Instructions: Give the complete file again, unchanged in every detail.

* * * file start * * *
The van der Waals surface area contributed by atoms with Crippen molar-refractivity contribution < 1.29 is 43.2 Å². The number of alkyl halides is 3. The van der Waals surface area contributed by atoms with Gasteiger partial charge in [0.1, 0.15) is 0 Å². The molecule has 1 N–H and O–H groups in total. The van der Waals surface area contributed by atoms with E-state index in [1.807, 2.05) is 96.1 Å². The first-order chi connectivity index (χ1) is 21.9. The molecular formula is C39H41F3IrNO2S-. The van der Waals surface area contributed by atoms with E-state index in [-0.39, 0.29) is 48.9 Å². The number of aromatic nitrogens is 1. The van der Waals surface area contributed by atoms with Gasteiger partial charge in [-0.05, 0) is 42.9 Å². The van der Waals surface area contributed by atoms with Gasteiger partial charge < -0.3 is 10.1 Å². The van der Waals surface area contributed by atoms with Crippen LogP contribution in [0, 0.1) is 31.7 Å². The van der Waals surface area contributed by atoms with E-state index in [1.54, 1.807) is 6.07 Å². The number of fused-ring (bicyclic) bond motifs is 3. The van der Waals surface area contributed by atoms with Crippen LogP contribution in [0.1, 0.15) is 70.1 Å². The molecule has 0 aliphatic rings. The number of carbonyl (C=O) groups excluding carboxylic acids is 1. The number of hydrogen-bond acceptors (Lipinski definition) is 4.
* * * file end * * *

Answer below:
The van der Waals surface area contributed by atoms with Crippen molar-refractivity contribution < 1.29 is 43.2 Å². The number of alkyl halides is 3. The van der Waals surface area contributed by atoms with Gasteiger partial charge in [0.1, 0.15) is 0 Å². The molecule has 1 N–H and O–H groups in total. The van der Waals surface area contributed by atoms with E-state index in [1.807, 2.05) is 96.1 Å². The first-order chi connectivity index (χ1) is 21.9. The molecular formula is C39H41F3IrNO2S-. The van der Waals surface area contributed by atoms with E-state index in [-0.39, 0.29) is 48.9 Å². The number of aromatic nitrogens is 1. The van der Waals surface area contributed by atoms with Gasteiger partial charge in [-0.05, 0) is 42.9 Å². The van der Waals surface area contributed by atoms with Gasteiger partial charge < -0.3 is 10.1 Å². The van der Waals surface area contributed by atoms with Crippen LogP contribution in [0, 0.1) is 31.7 Å². The van der Waals surface area contributed by atoms with E-state index in [1.54, 1.807) is 6.07 Å². The number of fused-ring (bicyclic) bond motifs is 3. The van der Waals surface area contributed by atoms with Crippen LogP contribution in [0.1, 0.15) is 70.1 Å². The molecule has 0 aliphatic rings. The number of carbonyl (C=O) groups excluding carboxylic acids is 1. The number of hydrogen-bond acceptors (Lipinski definition) is 4.